The impact of lifestyle risk factors on the rate of infection after surgery for a fracture of the ankle

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Abstract

Aims

Lifestyle risk factors are thought to increase the risk of infection after acute orthopaedic surgery but the evidence is scarce. We aimed to investigate whether smoking, obesity and alcohol overuse are risk factors for the development of infections after surgery for a fracture of the ankle.

Patients and Methods

We retrospectively reviewed all patients who underwent internal fixation of a fracture of the ankle between 2008 and 2013. The primary outcome was the rate of deep infection and the secondary outcome was any surgical site infection (SSI). Associations with the risk factors and possible confounding variables were analysed univariably and multivariably with backwards elimination.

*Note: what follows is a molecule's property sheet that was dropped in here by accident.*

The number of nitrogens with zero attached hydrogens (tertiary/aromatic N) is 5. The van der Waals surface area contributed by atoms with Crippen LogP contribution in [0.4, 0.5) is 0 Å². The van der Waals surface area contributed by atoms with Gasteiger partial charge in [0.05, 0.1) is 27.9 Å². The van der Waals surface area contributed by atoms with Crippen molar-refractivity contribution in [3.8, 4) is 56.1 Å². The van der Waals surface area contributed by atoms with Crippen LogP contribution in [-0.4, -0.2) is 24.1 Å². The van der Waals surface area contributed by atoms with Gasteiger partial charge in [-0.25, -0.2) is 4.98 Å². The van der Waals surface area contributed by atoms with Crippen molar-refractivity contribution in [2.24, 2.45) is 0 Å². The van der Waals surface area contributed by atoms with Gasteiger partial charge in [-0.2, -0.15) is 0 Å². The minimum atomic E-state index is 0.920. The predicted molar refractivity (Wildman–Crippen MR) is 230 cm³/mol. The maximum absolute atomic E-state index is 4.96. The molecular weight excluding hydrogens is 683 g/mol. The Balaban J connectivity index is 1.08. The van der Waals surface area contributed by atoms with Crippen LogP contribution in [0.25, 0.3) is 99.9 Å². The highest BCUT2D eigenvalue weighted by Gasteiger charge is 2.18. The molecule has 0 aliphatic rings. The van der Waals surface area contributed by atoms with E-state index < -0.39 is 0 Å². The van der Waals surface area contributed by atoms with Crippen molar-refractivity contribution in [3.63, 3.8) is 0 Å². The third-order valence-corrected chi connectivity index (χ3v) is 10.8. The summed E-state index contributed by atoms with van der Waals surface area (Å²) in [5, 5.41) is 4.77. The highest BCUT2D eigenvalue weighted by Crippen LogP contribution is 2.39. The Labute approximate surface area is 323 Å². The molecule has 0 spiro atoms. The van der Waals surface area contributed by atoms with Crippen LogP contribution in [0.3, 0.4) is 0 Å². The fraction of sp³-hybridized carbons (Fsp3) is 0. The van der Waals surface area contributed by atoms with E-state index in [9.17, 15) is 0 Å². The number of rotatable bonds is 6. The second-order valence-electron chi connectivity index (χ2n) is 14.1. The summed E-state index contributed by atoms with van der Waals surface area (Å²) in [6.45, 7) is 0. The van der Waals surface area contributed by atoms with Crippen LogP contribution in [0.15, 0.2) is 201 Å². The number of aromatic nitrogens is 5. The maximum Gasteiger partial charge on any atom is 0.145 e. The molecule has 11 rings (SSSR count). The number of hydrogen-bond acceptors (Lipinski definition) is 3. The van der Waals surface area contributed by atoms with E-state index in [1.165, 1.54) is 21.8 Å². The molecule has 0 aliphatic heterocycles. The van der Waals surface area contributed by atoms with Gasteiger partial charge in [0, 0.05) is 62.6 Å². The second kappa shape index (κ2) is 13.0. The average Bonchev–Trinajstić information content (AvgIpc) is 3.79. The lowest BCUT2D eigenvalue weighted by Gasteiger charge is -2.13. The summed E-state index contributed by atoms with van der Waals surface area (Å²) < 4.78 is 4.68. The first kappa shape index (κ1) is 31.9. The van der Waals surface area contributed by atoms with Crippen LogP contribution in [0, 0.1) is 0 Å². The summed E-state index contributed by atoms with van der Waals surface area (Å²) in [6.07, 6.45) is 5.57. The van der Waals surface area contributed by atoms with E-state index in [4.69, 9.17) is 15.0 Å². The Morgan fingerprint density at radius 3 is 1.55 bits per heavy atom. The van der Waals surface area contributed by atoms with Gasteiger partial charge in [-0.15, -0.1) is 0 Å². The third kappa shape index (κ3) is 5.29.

Results

A total of 1043 patients were included; 64 (6.1%) had a deep infection and 146 (14.0%) had SSI. Obesity was strongly associated with both outcomes (odds ratio (OR) 2.21, p = 0.017 and OR 1.68, p = 0.032) in all analyses. Alcohol overuse was similarly associated, though significant only in unadjusted analyses. Surprisingly, smoking did not yield statistically significant associations with infections.

Conclusion

These findings suggest that obesity and possibly alcohol overuse are independent risk factors for the development of infection following surgery for a fracture of the ankle. This large study brings new evidence concerning these common risk factors; although prospective studies are needed to confirm causality.

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